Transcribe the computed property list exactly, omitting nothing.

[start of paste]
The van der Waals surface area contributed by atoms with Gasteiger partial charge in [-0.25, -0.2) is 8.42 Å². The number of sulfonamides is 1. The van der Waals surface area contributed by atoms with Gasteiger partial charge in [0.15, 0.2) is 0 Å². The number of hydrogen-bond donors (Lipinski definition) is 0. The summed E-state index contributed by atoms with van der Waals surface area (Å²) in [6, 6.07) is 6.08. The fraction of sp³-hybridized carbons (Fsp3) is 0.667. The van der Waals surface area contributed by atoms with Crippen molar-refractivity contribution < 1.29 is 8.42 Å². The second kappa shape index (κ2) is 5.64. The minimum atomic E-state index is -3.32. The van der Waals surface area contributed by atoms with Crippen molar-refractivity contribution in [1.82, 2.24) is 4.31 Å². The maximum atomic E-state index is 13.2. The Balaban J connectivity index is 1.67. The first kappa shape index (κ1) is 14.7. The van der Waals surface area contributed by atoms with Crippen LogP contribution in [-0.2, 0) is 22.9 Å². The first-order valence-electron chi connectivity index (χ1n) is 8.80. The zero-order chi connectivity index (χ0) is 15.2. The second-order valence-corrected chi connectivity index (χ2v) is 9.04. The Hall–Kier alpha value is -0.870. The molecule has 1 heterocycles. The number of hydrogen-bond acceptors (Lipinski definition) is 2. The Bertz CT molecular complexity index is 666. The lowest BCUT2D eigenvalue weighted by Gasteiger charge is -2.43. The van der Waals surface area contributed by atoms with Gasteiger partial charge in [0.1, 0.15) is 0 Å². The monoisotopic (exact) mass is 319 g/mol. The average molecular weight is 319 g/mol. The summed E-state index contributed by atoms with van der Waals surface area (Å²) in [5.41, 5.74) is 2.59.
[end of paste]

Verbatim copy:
The van der Waals surface area contributed by atoms with Gasteiger partial charge in [-0.25, -0.2) is 8.42 Å². The number of sulfonamides is 1. The van der Waals surface area contributed by atoms with Gasteiger partial charge in [0.15, 0.2) is 0 Å². The number of hydrogen-bond donors (Lipinski definition) is 0. The summed E-state index contributed by atoms with van der Waals surface area (Å²) in [6, 6.07) is 6.08. The fraction of sp³-hybridized carbons (Fsp3) is 0.667. The van der Waals surface area contributed by atoms with Crippen molar-refractivity contribution < 1.29 is 8.42 Å². The second kappa shape index (κ2) is 5.64. The minimum atomic E-state index is -3.32. The van der Waals surface area contributed by atoms with Crippen molar-refractivity contribution in [1.82, 2.24) is 4.31 Å². The maximum atomic E-state index is 13.2. The Balaban J connectivity index is 1.67. The first kappa shape index (κ1) is 14.7. The van der Waals surface area contributed by atoms with Crippen LogP contribution in [-0.2, 0) is 22.9 Å². The first-order valence-electron chi connectivity index (χ1n) is 8.80. The zero-order chi connectivity index (χ0) is 15.2. The second-order valence-corrected chi connectivity index (χ2v) is 9.04. The Hall–Kier alpha value is -0.870. The molecule has 1 heterocycles. The number of hydrogen-bond acceptors (Lipinski definition) is 2. The Bertz CT molecular complexity index is 666. The lowest BCUT2D eigenvalue weighted by Gasteiger charge is -2.43. The van der Waals surface area contributed by atoms with Gasteiger partial charge in [0.1, 0.15) is 0 Å². The monoisotopic (exact) mass is 319 g/mol. The average molecular weight is 319 g/mol. The summed E-state index contributed by atoms with van der Waals surface area (Å²) in [5.41, 5.74) is 2.59.